Jesus and Jazz

“Jesus and Jazz”

by the Reverend Doctor Peter W. Allen
Hingham Congregational Church, United Church of Christ
Hingham, Massachusetts
January 8, 2017


Acts 10:34-43

The season of Epiphany is often given short shrift, and is even overlooked, perhaps because it comes just after Advent and Christmas and all the merrymaking that happens during December. But Epiphany is a wonderful and important time for us as Christians and as church people because it celebrates the ways that God’s Spirit comes to life within each of us.

One of the ways that we and other churches have marked the Epiphany season is by emphasizing the arts. Making music, painting, sculpting, dancing, writing poetry, and so much more – any kind of artistic activity – is one of the ways that God’s light shines through us into the world.

There are many ways to express oneself artistically. Often we go it alone, sitting quietly and creating something. To get started, though, we usually need someone to teach us.

I loved working with clay when I was a kid. There is something so satisfying about that cool, pliable material that becomes whatever you want it to become.

When I was in fourth grade, one day, our art teacher told our class that we were each to make a dinosaur – a perfect assignment for a boy of that age. I had the best time deciding which kind of dinosaur to make (I chose a triceratops) and manipulating the clay as carefully as I could. I loved that dinosaur and couldn’t wait to show it to my parents.

However, when our teacher came to my table, she looked at my dinosaur for a few seconds, declared, “That’s not a dinosaur,” and flattened it with a swift and powerful smash of her hand.

I’m still in therapy…

That probably wasn’t the best way for her to nurture my artistic skills and sensibilities. Thankfully, there is another way, and I believe jazz is a perfect example of that other way.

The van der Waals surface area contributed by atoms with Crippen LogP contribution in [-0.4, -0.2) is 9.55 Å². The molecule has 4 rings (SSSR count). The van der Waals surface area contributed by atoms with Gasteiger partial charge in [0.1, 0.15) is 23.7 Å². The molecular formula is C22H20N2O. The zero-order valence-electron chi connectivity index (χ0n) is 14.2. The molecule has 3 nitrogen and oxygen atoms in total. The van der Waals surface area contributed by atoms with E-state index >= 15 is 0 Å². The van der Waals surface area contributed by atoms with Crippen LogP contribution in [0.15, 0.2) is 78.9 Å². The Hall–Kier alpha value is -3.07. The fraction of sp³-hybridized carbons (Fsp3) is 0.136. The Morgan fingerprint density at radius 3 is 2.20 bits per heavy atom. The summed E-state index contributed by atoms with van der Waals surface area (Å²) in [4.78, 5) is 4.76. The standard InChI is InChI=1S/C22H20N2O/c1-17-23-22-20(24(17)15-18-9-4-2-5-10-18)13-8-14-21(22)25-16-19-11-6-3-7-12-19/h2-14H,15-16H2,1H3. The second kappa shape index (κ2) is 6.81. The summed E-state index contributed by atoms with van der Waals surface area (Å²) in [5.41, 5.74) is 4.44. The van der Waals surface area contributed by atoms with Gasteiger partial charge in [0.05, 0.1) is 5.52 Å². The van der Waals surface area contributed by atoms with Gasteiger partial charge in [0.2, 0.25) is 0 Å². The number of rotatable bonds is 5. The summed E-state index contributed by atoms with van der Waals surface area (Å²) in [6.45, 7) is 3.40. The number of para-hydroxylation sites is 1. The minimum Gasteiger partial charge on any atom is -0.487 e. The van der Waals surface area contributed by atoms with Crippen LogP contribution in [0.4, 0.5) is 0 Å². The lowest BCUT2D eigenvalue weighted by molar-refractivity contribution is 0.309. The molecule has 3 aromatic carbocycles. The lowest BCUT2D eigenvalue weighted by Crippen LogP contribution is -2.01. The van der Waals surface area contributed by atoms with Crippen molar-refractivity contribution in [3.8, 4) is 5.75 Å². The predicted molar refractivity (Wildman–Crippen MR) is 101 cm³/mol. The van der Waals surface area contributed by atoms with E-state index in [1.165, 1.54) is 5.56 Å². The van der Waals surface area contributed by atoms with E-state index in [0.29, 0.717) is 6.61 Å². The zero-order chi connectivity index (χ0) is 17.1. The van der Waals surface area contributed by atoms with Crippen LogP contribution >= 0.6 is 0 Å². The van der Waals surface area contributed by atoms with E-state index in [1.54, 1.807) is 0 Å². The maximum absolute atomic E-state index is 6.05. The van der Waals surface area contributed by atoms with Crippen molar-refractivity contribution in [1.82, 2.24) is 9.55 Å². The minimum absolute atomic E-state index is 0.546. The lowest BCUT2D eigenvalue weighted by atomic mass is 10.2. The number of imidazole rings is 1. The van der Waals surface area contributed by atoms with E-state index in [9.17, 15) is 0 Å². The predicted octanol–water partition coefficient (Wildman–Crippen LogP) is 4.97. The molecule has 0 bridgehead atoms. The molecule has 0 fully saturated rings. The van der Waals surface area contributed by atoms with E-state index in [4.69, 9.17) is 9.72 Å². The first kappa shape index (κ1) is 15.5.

When Ed and Ed and Chris and John play a tune together, Ed Broms may be the leader and one of the others may be featured in a particular song, but making this kind of jazz is a highly collaborative process. Each person in the combo brings something special to the moment and offers it with passion and skill. As we’ve heard this morning, as they play a song, they each take a turn sharing their talents while the others make room, either by being silent, or most often, by stepping into the background and supporting the soloist with a more subtle sound.

Each instrumentalist gets a opportunity to offer a gift to the group and to the audience, a chance to shine. And each is expected to respect and to assist the others in the group when it’s their turn to step forward. And then there are those moments when all four of them are playing at full volume in a soaring combination of rhythm and harmony.

This is the reason I love this kind of jazz and why I believe it is an excellent example of who we might be in Jesus Christ.

Imagine a situation where each of us can be fully who we are, sharing our talents and treasures while others support us, and then coming together in concert to make the world a more beautiful place. To me, this is what the church is when it’s at its best, what families, workplaces, sports teams, and non-profits are like when they are at their best.

In our reading from Acts, the Apostle Peter begins his little sermon with an astonishing and important statement: I truly understand, he says, that God shows no partiality, but in every nation anyone who fears him and does what is right is acceptable to him.